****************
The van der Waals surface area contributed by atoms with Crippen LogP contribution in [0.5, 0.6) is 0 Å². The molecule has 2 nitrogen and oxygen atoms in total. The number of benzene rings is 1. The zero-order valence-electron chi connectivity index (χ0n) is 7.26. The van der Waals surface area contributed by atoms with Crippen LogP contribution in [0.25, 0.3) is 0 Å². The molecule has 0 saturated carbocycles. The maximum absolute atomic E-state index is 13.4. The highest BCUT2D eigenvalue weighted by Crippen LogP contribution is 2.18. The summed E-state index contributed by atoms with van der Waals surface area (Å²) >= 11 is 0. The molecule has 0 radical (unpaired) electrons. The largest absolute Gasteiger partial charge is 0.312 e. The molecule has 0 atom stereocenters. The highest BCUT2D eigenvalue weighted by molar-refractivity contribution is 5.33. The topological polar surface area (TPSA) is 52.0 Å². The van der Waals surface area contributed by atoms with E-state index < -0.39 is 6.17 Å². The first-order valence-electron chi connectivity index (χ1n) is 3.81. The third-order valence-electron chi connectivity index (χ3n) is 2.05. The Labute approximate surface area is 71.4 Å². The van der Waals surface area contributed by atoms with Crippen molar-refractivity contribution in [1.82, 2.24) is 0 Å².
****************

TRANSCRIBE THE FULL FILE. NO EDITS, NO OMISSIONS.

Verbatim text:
The van der Waals surface area contributed by atoms with Crippen LogP contribution in [0.5, 0.6) is 0 Å². The molecule has 2 nitrogen and oxygen atoms in total. The number of benzene rings is 1. The zero-order valence-electron chi connectivity index (χ0n) is 7.26. The van der Waals surface area contributed by atoms with Crippen LogP contribution in [0.25, 0.3) is 0 Å². The molecule has 0 saturated carbocycles. The maximum absolute atomic E-state index is 13.4. The highest BCUT2D eigenvalue weighted by Crippen LogP contribution is 2.18. The summed E-state index contributed by atoms with van der Waals surface area (Å²) >= 11 is 0. The molecule has 0 radical (unpaired) electrons. The largest absolute Gasteiger partial charge is 0.312 e. The molecule has 0 atom stereocenters. The highest BCUT2D eigenvalue weighted by molar-refractivity contribution is 5.33. The topological polar surface area (TPSA) is 52.0 Å². The van der Waals surface area contributed by atoms with E-state index < -0.39 is 6.17 Å². The first-order valence-electron chi connectivity index (χ1n) is 3.81. The third-order valence-electron chi connectivity index (χ3n) is 2.05. The Labute approximate surface area is 71.4 Å². The van der Waals surface area contributed by atoms with Crippen molar-refractivity contribution in [1.82, 2.24) is 0 Å².